• Call: 91 96 5353 7575
Open

Lupus and Kidney Disease may be a Deadly Combination

Kidney disease is related to a great many other diseases and conditions, the most common being high blood pressure and heart and stroke problems. But another condition it’s often linked with is lupus. And for those who have both lupus and kidney disease, the prognosis is unfortunately not good.

Systemic lupus erathymatosus, usually just called lupus, causes damage to the skin, joints, brain, and also to the kidneys. In fact, according to an article on the HealthDay website (Kidney Disease Could Be More Deadly for Kids With Lupus, Friday December 17, 2010), about eighty percent of children with lupus also suffer kidney damage. But whether it’s adults or children who have end-stage kidney disease caused by lupus, all have a higher likelihood of death from any cause than those who have the same kidney problems stemming from a different source.

Researchers from both Johns Hopkins University and the Children’s Hospital of Philadelphia studied the cases of 98,000 children, and this conclusion is what the evidence suggested. Children were 2.4 times more likely to die, when suffering from kidney disease caused by lupus, than children whose disease was caused by something else. Adults had a slightly better record, yet they were still almost twice as many times more likely to die.

While many causes seemed to lead to death for people with kidney disease caused by lupus, the most common cause, according to the study, seemed to be cardiovascular disease and cardiac arrest. For this reason, the researchers suggest that patients with the lupus-kidney combination probably need extra monitoring for atherosclerosis, or the thickening of the walls of the arteries. And when kidney patients are also diagnosed with lupus, that should send up a red flag of warning, so doctors can be more alert to the increased risks of death.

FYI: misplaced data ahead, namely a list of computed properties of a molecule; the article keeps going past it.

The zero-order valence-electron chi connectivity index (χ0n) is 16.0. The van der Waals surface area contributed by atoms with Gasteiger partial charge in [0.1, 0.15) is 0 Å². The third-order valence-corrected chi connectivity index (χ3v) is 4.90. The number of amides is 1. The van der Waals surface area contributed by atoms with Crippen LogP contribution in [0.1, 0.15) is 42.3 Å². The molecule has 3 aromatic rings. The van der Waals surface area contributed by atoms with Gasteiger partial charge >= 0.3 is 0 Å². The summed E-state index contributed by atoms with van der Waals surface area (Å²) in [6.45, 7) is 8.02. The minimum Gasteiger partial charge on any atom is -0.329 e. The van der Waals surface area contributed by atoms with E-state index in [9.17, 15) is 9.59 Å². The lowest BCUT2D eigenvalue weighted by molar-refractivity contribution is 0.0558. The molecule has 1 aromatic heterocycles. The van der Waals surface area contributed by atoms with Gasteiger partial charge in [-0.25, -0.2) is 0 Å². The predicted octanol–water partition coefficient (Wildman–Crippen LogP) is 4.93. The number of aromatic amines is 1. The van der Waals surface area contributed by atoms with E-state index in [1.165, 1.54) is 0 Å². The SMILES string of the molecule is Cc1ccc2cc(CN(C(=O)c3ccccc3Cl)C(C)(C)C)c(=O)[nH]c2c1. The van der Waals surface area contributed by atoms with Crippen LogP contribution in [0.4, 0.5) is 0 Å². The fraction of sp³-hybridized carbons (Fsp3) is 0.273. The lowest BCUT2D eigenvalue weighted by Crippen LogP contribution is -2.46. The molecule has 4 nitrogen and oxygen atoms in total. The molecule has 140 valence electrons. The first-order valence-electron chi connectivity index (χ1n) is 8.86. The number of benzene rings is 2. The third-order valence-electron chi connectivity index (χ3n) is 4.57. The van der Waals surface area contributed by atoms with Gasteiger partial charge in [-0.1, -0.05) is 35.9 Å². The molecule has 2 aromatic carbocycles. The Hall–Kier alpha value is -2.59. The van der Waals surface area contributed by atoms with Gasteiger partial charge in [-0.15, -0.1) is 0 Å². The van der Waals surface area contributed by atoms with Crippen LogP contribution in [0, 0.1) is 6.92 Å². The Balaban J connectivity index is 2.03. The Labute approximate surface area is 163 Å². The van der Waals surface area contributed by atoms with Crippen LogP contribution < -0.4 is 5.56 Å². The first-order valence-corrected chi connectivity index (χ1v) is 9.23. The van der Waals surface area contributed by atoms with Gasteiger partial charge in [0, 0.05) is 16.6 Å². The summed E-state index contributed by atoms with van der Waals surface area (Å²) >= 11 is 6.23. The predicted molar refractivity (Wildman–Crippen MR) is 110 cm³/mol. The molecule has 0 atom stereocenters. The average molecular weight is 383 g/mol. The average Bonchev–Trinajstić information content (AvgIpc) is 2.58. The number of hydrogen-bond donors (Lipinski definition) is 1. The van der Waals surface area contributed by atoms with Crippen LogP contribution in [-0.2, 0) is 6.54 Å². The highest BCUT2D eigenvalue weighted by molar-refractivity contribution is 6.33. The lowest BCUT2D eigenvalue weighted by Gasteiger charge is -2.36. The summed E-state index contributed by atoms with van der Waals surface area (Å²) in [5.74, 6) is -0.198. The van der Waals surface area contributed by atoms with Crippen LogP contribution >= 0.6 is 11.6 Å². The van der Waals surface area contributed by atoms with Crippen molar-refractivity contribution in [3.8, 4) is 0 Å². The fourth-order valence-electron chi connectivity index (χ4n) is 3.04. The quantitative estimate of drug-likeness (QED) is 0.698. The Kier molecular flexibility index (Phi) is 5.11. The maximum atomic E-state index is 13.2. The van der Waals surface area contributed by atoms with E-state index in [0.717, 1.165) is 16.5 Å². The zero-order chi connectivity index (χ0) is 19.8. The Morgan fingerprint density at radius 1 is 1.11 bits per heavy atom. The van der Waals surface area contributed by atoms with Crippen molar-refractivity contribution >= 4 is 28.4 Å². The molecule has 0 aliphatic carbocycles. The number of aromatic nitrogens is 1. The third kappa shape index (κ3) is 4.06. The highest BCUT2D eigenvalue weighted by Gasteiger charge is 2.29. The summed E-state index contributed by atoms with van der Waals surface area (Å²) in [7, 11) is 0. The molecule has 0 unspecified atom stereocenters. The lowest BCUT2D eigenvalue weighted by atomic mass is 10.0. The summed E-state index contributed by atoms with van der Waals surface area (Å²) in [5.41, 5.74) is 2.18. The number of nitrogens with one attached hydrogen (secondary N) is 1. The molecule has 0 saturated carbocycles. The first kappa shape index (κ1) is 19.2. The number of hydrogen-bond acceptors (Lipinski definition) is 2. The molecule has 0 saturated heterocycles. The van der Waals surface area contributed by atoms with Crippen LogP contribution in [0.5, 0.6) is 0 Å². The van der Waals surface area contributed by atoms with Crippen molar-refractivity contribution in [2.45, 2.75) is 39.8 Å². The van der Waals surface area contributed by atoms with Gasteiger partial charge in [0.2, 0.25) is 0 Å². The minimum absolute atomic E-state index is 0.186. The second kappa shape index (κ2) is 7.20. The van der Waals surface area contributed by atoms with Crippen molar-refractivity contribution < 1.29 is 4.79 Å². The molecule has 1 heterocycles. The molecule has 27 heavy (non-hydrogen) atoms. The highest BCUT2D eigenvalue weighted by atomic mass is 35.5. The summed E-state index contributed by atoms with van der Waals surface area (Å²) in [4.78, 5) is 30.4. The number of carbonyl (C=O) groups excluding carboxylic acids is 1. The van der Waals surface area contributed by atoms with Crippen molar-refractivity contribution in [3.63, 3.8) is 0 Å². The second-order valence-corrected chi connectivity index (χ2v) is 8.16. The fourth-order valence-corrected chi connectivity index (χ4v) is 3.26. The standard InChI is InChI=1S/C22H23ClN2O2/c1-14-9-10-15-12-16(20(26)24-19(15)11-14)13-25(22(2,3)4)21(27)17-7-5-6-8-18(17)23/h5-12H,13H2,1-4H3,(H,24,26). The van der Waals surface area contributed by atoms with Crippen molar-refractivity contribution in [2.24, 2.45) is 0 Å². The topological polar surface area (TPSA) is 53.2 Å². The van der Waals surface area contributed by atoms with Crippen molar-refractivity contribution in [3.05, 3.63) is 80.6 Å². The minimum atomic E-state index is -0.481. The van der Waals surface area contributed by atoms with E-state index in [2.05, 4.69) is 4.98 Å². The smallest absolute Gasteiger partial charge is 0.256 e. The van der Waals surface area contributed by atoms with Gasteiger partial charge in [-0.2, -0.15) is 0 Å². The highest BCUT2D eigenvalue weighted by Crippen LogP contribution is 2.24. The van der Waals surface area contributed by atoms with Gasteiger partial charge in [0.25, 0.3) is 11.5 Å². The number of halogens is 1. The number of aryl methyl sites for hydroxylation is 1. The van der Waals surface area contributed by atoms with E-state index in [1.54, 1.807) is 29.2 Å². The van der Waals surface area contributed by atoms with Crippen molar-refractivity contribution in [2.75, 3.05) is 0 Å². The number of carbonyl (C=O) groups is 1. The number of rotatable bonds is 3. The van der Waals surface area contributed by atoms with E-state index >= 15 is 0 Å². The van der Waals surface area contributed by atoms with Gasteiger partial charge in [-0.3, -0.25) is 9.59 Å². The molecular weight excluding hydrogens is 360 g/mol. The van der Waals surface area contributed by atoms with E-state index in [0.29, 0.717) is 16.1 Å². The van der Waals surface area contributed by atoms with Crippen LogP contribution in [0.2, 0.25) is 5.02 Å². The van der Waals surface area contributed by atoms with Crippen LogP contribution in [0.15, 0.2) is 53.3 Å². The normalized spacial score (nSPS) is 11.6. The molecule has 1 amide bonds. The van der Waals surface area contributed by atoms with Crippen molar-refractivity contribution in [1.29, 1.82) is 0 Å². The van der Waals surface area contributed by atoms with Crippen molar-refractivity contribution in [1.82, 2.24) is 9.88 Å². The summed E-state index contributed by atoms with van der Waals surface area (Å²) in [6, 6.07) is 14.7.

The study, entitled Increased risk of death in pediatric and adult patients with ESRD secondary to lupus, is published in the January 2011 issue of the journal, Pediatric Nephrology.

Disclaimer: The information provided by us on this website is for general informational purposes only. All information on the Site is provided in good faith, however we make no representation or warranty of any kind, express or implied, regarding the accuracy, adequacy, validity, reliability, availability or completeness of any information on the Site.
Under no circumstance shall we have any liability to you for any loss or damage of any kind incurred as a result of the use of the site or reliance on any information provided on the site. Your use of the site and your reliance on any information on the site is solely at your own risk.
Results may vary from patient to patient.